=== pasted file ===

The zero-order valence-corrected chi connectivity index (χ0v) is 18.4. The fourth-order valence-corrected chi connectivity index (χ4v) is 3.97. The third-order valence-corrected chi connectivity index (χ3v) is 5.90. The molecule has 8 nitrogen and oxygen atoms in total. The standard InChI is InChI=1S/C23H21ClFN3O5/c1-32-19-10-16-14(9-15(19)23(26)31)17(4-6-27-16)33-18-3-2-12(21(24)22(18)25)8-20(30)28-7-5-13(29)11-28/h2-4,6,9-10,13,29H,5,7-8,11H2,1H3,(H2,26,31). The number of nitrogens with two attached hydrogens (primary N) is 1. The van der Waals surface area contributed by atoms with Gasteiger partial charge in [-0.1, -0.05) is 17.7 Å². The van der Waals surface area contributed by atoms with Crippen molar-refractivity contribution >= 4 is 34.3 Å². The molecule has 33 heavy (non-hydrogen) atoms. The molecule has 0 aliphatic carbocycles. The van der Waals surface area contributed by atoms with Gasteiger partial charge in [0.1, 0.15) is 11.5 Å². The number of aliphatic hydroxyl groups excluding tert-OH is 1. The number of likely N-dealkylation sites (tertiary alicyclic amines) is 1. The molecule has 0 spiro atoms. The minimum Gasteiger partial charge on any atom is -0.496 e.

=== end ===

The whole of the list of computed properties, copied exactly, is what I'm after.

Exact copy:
The zero-order valence-corrected chi connectivity index (χ0v) is 18.4. The fourth-order valence-corrected chi connectivity index (χ4v) is 3.97. The third-order valence-corrected chi connectivity index (χ3v) is 5.90. The molecule has 8 nitrogen and oxygen atoms in total. The standard InChI is InChI=1S/C23H21ClFN3O5/c1-32-19-10-16-14(9-15(19)23(26)31)17(4-6-27-16)33-18-3-2-12(21(24)22(18)25)8-20(30)28-7-5-13(29)11-28/h2-4,6,9-10,13,29H,5,7-8,11H2,1H3,(H2,26,31). The number of nitrogens with two attached hydrogens (primary N) is 1. The van der Waals surface area contributed by atoms with Gasteiger partial charge in [-0.1, -0.05) is 17.7 Å². The van der Waals surface area contributed by atoms with Crippen molar-refractivity contribution >= 4 is 34.3 Å². The molecule has 33 heavy (non-hydrogen) atoms. The molecule has 0 aliphatic carbocycles. The van der Waals surface area contributed by atoms with Gasteiger partial charge in [0.1, 0.15) is 11.5 Å². The number of aliphatic hydroxyl groups excluding tert-OH is 1. The number of likely N-dealkylation sites (tertiary alicyclic amines) is 1. The molecule has 0 spiro atoms. The minimum Gasteiger partial charge on any atom is -0.496 e.